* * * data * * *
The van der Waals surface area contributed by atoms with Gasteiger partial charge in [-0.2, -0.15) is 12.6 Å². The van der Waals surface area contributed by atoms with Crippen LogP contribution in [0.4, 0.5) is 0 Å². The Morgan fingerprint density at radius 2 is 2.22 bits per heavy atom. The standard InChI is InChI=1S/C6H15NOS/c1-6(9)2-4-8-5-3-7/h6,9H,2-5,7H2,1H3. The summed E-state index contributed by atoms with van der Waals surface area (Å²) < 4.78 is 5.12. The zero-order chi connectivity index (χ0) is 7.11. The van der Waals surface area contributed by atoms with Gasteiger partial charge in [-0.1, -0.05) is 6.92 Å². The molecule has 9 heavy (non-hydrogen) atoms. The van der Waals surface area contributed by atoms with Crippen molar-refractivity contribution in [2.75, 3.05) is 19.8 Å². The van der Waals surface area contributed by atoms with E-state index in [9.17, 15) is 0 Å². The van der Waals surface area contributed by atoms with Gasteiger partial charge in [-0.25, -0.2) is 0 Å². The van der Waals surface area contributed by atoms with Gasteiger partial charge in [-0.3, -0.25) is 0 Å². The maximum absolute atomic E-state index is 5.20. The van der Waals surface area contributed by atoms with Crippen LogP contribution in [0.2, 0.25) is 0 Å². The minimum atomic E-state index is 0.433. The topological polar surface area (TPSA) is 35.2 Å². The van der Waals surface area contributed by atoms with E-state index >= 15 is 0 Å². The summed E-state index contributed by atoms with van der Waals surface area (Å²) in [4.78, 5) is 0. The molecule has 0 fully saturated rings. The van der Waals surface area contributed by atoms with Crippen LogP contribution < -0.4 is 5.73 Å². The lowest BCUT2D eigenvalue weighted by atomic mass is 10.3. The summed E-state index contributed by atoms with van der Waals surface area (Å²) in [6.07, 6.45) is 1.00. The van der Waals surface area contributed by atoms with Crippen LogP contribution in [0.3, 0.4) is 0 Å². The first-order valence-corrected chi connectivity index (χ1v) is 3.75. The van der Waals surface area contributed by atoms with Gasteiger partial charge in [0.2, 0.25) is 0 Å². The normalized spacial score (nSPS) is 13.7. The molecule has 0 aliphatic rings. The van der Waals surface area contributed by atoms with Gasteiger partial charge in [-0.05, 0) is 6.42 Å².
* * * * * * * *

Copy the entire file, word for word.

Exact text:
The van der Waals surface area contributed by atoms with Gasteiger partial charge in [-0.2, -0.15) is 12.6 Å². The van der Waals surface area contributed by atoms with Crippen LogP contribution in [0.4, 0.5) is 0 Å². The Morgan fingerprint density at radius 2 is 2.22 bits per heavy atom. The standard InChI is InChI=1S/C6H15NOS/c1-6(9)2-4-8-5-3-7/h6,9H,2-5,7H2,1H3. The summed E-state index contributed by atoms with van der Waals surface area (Å²) < 4.78 is 5.12. The zero-order chi connectivity index (χ0) is 7.11. The van der Waals surface area contributed by atoms with Gasteiger partial charge in [-0.1, -0.05) is 6.92 Å². The molecule has 9 heavy (non-hydrogen) atoms. The van der Waals surface area contributed by atoms with Crippen molar-refractivity contribution in [2.75, 3.05) is 19.8 Å². The van der Waals surface area contributed by atoms with E-state index in [9.17, 15) is 0 Å². The van der Waals surface area contributed by atoms with Gasteiger partial charge in [-0.25, -0.2) is 0 Å². The van der Waals surface area contributed by atoms with Gasteiger partial charge in [-0.3, -0.25) is 0 Å². The maximum absolute atomic E-state index is 5.20. The van der Waals surface area contributed by atoms with Crippen LogP contribution in [0.2, 0.25) is 0 Å². The minimum atomic E-state index is 0.433. The topological polar surface area (TPSA) is 35.2 Å². The van der Waals surface area contributed by atoms with E-state index >= 15 is 0 Å². The summed E-state index contributed by atoms with van der Waals surface area (Å²) in [4.78, 5) is 0. The molecule has 0 fully saturated rings. The van der Waals surface area contributed by atoms with Crippen LogP contribution < -0.4 is 5.73 Å². The lowest BCUT2D eigenvalue weighted by atomic mass is 10.3. The summed E-state index contributed by atoms with van der Waals surface area (Å²) in [6.07, 6.45) is 1.00. The van der Waals surface area contributed by atoms with Crippen LogP contribution in [0.3, 0.4) is 0 Å². The first-order valence-corrected chi connectivity index (χ1v) is 3.75. The van der Waals surface area contributed by atoms with Gasteiger partial charge in [0.2, 0.25) is 0 Å². The normalized spacial score (nSPS) is 13.7. The molecule has 0 aliphatic rings. The van der Waals surface area contributed by atoms with Gasteiger partial charge in [-0.05, 0) is 6.42 Å².